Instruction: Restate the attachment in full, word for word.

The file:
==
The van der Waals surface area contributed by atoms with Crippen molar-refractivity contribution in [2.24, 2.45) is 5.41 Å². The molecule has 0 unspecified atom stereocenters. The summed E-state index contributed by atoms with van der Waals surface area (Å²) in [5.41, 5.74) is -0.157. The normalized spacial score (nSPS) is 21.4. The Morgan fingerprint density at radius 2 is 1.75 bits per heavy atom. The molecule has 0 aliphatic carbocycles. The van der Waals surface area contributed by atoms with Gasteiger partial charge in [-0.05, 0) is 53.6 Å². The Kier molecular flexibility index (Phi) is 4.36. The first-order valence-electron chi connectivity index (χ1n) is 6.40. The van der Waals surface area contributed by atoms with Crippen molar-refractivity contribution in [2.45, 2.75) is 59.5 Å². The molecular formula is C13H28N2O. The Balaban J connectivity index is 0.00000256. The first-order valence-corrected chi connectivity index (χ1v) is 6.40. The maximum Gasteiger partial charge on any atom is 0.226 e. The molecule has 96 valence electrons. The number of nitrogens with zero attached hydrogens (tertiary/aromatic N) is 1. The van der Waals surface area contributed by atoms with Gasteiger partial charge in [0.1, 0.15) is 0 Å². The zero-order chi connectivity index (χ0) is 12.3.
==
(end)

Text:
The van der Waals surface area contributed by atoms with Crippen molar-refractivity contribution in [2.24, 2.45) is 5.41 Å². The molecule has 0 unspecified atom stereocenters. The summed E-state index contributed by atoms with van der Waals surface area (Å²) in [5.41, 5.74) is -0.157. The normalized spacial score (nSPS) is 21.4. The Morgan fingerprint density at radius 2 is 1.75 bits per heavy atom. The molecule has 0 aliphatic carbocycles. The van der Waals surface area contributed by atoms with Gasteiger partial charge in [-0.05, 0) is 53.6 Å². The Kier molecular flexibility index (Phi) is 4.36. The first-order valence-electron chi connectivity index (χ1n) is 6.40. The van der Waals surface area contributed by atoms with Crippen molar-refractivity contribution in [2.45, 2.75) is 59.5 Å². The molecular formula is C13H28N2O. The Balaban J connectivity index is 0.00000256. The first-order valence-corrected chi connectivity index (χ1v) is 6.40. The maximum Gasteiger partial charge on any atom is 0.226 e. The molecule has 96 valence electrons. The number of nitrogens with zero attached hydrogens (tertiary/aromatic N) is 1. The van der Waals surface area contributed by atoms with Gasteiger partial charge in [0.1, 0.15) is 0 Å². The zero-order chi connectivity index (χ0) is 12.3.